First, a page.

“It makes little sense, but apparently that is just the way it is.”
So went the response I received from another member of the Society for American Baseball Research (SABR) when I polled over 1,200 baseball historians asking about the incongruity over how stats from the 1882-1891 American Association (AA) are handled.
Individual players’ results are included while their team results are excluded from the history books.
As you already know if you are a regular reader here, the issue surfaced when the St. Louis Cardinals recently won their 10,000th game as a franchise. The club disagreed, reiterating an earlier position that they do not recognize their years during the 1880s as a member of the AA.
The team’s position is a consistent one as none of the other three former AA teams still surviving in today’s National League consider their AA years to be part of their respective histories, either.
Complicating matters is the fact that major baseball history sites such as Retrosheet.org and Baseball-Reference.com include the AA standings in team records; hence the attention over 10,000 wins, about 800 wins sooner than the Cardinals recognize.
Since my last post, I have confirmed that MLB does recognize player stats accrued during the years of the American Association. So what we have here is a league whose individual stats are ok, but their teams’ results are not.
In 2007, an MLB.com article about the AA (a good summary read) made this very definitive statement:
“Eventually, the American Association was recognized as a full-fledged Major League and all of its players’ statistics and career highlights are counted accordingly in the annals of Major League history.”
I made what would prove to be an incorrect assumption that MLB would be the ones to define the details of their own history. To that end, I contacted a friend, MLB.com Director of Stats Cory Schwartz. My intent was to learn the logic behind this decision from the guy who controls the numbers.
Cory begged off, saying that the Elias Sports Bureau “maintain the historical records and are the final arbiters of what is ‘official’ or not”.
At that point, I grabbed my copy of the Elias Book of Baseball Records off the bookcase shelf. The confirmation was instant. The very first record on the very first page is held by an AA player. Deacon McGwire owns the official record for the most major league seasons with 26. He spent his first, in 1884, and four of his 26 campaigns playing in the AA.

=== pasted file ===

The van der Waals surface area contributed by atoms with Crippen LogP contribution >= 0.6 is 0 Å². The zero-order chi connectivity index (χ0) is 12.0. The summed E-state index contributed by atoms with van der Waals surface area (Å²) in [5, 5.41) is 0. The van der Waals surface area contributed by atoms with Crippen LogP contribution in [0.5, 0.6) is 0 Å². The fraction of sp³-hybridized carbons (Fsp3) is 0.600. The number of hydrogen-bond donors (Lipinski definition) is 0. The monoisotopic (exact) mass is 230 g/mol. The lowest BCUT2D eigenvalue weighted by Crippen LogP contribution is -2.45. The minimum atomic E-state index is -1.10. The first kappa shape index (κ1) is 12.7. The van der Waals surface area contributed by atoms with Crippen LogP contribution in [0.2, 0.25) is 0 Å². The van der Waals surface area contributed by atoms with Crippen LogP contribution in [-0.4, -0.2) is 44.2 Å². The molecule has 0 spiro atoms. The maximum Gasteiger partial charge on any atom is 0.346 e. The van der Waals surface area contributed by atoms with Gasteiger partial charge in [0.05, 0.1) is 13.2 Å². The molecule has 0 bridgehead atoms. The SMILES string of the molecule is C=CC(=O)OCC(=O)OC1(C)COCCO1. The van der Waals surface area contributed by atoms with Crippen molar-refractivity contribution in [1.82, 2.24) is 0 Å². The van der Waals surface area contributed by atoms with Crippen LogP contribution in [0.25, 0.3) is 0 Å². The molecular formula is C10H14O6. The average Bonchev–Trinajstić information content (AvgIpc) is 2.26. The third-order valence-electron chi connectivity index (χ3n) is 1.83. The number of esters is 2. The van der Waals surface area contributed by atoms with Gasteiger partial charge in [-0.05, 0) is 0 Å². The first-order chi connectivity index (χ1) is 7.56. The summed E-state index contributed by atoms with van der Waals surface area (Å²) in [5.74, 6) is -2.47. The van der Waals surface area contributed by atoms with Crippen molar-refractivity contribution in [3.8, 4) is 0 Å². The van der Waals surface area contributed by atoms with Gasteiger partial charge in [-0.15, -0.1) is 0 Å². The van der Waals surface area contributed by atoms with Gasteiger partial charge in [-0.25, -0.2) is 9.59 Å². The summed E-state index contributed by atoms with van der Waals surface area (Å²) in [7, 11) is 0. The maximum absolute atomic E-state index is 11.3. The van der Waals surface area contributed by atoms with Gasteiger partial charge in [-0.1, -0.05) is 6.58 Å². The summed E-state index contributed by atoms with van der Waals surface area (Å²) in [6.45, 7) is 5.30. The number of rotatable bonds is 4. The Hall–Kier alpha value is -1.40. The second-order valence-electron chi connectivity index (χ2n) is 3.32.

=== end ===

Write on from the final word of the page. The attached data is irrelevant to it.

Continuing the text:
My next call was to Elias researcher Ken Hirdt, who seemed to be the right person when he acknowledged he knows “as much or more than anyone around here about 1800’s records”.
Hirdt understood the inconsistency, but wrote it off as being “lost to history”, going on to characterize the late 19th Century as “a murky time” for baseball records.
From there, my last stop was the esteemed members of SABR, as noted above. None of the game’s most avid historians could shed any more light on the situation.
And with nowhere else to turn, that is where I left it – a most dissatisfying conclusion.
My guess, and it is a guess only, is that when the four American Association clubs were accepted into the National League, the NL made a decision not to recognize the AA, considered an outlaw league. This would explain the consistent posture by all four teams to not accept their AA results, including the Cardinals.
Later on, perhaps the decision to count AA player stats was made independently from the NL, maybe by Elias. As an aside, for most of baseball’s history, the league offices had considerable power. Only in recent years was all decision-making consolidated in the MLB offices.